Jesus, Sophia, the morning star that never sets,

will shine in our hearts this night and always,

will guide us and all creation into your peace

and call us more deeply than ever into life and love.

 

Amen.

 

Prayer

I was trying to copy down some of the liturgy resources from church into a dropbox and as I always do when I work with liturgy resources I felt a need to make my own. I am thinking of doing my blog a bit differently for a time and this might be a good transition to it. It feels like a change I need and I will try it out and if it isn’t right will return to what I have been doing. My intention here was to use some humans apart from “mother” and “father” and also get away from the anthropomorphism to show it’s a metaphor not a literal “truth”. But still to honour the human experience of the world because we are humans and life and body are good things.

Author of the ongoing story:

history, herstory, earthstory, lovestory;

Midwife of our better selves

taking us forth from the earth out mother

and placing us in her arms;

Living water running through our veins,

Spirit: wild wind of change, exhaled breath,

kiss of life;

Fire the yearning in our spirits for liberation,

the passion for justice and to be in beauty;

Word and Wisdom,

Way, truth and life;

we reach for you

hold us.

Amen.

Stations of the cross

Rather than do all the stations of the cross (I would if this was my day job) I will look at two this year and God-willing will continue my blog another year and reflect on different ones.

1. Jesus is condemned to death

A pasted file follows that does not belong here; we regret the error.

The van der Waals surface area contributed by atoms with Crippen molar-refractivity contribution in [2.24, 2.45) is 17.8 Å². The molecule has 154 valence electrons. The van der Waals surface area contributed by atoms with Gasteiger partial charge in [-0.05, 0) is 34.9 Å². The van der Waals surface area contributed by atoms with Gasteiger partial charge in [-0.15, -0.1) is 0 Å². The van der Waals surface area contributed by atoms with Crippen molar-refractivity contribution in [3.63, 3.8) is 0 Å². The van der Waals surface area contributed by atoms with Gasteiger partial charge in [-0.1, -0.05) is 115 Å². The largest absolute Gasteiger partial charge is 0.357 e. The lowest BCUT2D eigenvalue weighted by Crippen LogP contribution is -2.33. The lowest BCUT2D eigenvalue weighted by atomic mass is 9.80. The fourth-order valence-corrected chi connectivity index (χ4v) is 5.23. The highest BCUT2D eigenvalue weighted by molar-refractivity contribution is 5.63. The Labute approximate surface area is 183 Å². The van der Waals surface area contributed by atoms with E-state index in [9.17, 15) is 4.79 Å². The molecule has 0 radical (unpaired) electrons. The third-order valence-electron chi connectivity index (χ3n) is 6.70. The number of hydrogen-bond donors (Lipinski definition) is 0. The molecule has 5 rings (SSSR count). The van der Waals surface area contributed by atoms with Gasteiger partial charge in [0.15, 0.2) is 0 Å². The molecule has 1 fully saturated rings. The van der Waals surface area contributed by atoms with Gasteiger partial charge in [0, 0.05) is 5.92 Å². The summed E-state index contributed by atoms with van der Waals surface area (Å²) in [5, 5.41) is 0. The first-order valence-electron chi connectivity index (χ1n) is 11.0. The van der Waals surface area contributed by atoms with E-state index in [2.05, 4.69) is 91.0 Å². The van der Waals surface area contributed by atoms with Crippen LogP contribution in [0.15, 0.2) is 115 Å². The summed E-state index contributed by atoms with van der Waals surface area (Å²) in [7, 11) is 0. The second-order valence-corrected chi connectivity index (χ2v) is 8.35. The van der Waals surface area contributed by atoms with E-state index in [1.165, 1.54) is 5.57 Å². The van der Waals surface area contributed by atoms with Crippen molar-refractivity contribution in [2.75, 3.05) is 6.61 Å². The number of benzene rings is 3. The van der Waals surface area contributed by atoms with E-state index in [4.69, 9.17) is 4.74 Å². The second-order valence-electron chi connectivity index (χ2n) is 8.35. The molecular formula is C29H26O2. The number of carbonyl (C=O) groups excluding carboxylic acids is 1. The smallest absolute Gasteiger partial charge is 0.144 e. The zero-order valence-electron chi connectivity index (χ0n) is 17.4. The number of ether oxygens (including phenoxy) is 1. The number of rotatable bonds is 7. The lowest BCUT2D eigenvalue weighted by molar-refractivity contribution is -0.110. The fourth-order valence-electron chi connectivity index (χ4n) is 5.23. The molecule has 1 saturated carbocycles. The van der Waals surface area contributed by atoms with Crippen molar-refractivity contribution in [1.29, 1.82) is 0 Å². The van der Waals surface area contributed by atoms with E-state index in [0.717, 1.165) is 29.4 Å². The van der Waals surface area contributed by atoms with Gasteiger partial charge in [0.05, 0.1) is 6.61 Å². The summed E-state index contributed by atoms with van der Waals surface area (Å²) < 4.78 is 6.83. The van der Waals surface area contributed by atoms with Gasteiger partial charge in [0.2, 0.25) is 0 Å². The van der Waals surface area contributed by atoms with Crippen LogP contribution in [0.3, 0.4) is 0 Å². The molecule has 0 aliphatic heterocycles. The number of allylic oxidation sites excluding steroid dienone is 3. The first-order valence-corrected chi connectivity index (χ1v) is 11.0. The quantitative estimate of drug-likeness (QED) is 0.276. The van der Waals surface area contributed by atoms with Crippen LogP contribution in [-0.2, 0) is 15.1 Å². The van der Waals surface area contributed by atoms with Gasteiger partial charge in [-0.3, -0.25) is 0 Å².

Often I look on this from the point of view of the one condemning. It is a worthwhile reflection to look at who and how we condemn, exclude and victimise others, but I want to see Jesus as walking in solidarity with us in our deep pains. I want to generate not just guilt (don’t we sit with more than enough of that?) but healing for the deepest pains. Because one way or another we are also condemned.

Condemned like the blind young man I saw this morning who was talking too much, because he is condemned to go through life without the grounding and reassurance of eye contact and facial expression so that to connect he must make conversation.

Condemned like a friend of mine who has to parent with a man who emotionally abuses her every time there is contact, who she used to love and perhaps still loves but is hurt and harmed, unfairly accused and burdened by. The way of her cross is to bear his insults and my temptation is to disengage from the whole thing and forbid her to show me all his text messages. But if I see her pain as related to the pain of the suffering (and also abandoned) Christ then I can walk with her the unpleasant and repetitive road of her ex-partner’s harmful words.